The Arkansas attorney general’s office notes that, while seniors aren’t the most targeted by scammers, they are the most vulnerable to being scammed.

In 2019, a U.S. Senate Special Committee on Aging hearing revealed that seniors were losing approximately $3 billion a year to financial scams, while an indeterminate number of scams go unreported.

In 2021, the Arkansas State Legislature passed the Safeguarding Against Financial Exploitation of Retirees for Arkansas, or Safer AR, Act. The act was intended to create a system of reporting involving financial institutions and investigative entities in order to protect seniors against financial predators.

Some of the most frequently attempted scams in Arkansas include family emergency scams, in which someone poses as a grandchild or friend of a grandchild requesting money because of an emergency; Medicare scams designed to extract personal information or that offer illegitimate, updated ID cards for a fee or use the names of fictitious companies; credit card robocalls; door-to-door sales and email scams with malicious software or attachments.

Arkansas Attorney General Leslie Rutledge said her office is committed to educating seniors on how to recognize and avoid scams.

“It is heartbreaking to see Arkansas seniors targeted by scam artists who are looking to take advantage and steal life savings and I will continue to do everything in my power to protect Arkansans’ hard-earned savings,” Rutledge said. “By educating seniors face-to-face, we are teaching them how to be the first line of defense against these scam artists.”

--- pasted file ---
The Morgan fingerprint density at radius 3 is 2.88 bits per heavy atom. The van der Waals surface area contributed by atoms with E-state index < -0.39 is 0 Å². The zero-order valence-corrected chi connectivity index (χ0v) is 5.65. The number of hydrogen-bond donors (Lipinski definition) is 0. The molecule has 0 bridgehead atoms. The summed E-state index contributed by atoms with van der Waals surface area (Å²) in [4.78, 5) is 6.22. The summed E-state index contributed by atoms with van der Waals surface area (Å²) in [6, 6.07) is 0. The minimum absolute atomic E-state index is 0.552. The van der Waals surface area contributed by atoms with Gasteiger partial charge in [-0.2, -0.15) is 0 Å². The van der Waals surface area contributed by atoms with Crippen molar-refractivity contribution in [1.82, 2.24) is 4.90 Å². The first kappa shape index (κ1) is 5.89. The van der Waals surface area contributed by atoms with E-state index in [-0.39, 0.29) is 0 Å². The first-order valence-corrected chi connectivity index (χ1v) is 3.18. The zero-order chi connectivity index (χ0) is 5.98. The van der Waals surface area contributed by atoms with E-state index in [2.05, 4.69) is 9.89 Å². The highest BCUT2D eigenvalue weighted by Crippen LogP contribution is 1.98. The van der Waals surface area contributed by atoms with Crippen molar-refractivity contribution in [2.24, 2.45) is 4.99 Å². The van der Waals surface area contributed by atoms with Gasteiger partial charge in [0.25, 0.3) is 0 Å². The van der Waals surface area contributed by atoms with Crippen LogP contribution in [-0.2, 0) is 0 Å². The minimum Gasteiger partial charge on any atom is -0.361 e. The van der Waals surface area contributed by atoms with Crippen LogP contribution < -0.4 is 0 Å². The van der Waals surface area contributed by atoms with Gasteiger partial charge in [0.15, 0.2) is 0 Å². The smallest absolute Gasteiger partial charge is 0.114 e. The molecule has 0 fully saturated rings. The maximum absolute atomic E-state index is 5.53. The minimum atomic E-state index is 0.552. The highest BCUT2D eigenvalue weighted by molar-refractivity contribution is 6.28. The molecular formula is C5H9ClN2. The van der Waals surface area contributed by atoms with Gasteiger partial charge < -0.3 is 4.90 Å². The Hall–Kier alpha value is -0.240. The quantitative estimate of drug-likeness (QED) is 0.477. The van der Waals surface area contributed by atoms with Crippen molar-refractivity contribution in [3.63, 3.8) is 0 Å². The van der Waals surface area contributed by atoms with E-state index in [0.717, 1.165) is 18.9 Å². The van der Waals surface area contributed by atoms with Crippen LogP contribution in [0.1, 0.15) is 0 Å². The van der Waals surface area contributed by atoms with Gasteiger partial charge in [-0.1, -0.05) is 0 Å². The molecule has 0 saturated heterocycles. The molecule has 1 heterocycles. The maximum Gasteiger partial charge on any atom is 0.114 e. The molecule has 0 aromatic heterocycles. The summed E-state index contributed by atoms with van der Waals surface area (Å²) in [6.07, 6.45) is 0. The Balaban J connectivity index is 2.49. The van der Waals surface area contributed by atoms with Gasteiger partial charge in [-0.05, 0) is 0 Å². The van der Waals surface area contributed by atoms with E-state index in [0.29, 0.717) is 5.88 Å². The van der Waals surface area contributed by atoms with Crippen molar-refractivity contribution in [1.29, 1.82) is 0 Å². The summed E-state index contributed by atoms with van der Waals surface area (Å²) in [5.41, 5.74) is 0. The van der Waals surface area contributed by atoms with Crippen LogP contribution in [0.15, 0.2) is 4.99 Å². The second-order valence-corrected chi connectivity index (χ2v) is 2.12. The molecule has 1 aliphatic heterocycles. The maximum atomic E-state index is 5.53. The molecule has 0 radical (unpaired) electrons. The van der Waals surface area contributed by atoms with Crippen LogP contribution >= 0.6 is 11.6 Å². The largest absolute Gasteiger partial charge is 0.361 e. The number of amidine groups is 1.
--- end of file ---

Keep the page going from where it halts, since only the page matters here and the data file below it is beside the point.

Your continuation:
The attorney general's office offers the following tips Arkansas seniors and caregivers can use to be aware of and defend against scams:


  • Do not answer a call from a number you don’t know. Return calls to numbers you can verify on a verified website, not necessarily the number left on the message.
  • Do not reply to unsolicited text messages and don’t click on the links in the message.
  • The family emergency scam involves the scammer pretending to be family members, particularly grandchildren, asking for money to help in an emergency. Hang up and make your own call to the grandchild in question or to another relative to confirm whether there is indeed an emergency.
  • Scammers will tell you that you have an unpaid utility balance and threaten to disconnect. They will pressure you to pay through a wire transfer or prepaid debit card and not through the official methods offered by the utility.


  • Immediately delete all suspicious emails, and never open email attachments or click on links from unknown sources.
  • Some emails pretend to be a known company and can contain software that can harm your computer or track your activities on the internet without your knowledge.
  • You cannot win a lottery or sweepstakes that you did not enter. Do not pay any money up front to collect your prize.


  • Never give out personal or banking information in response to a phone, email, or mail.
  • When contacted on Facebook messenger, do not send copies of your identification or driver’s license. They will be used in a scam.


Never send money to someone who you do not know and haven’t met in person.

It is always a scam if they ask you to pay with a prepaid credit card or gift card.

Know who you’re wiring money to. Be suspicious of any request that requires you to wire money to a stranger. Even if the request appears to come from or on behalf of a friend or relative, be skeptical. Wiring money is like giving cash away.


  • Seniors lose an average of $500 to $1,500 when scammed.
  • Seniors are 93% more likely than younger consumers to report fraud with no financial loss.
  • Romance scams cause the largest average losses, reaching an average $10,000 for ages
    70-79 and older.
  • Tech support scams are the most common kind of senior scam reported.
Sources:,, Arkansas attorney general's office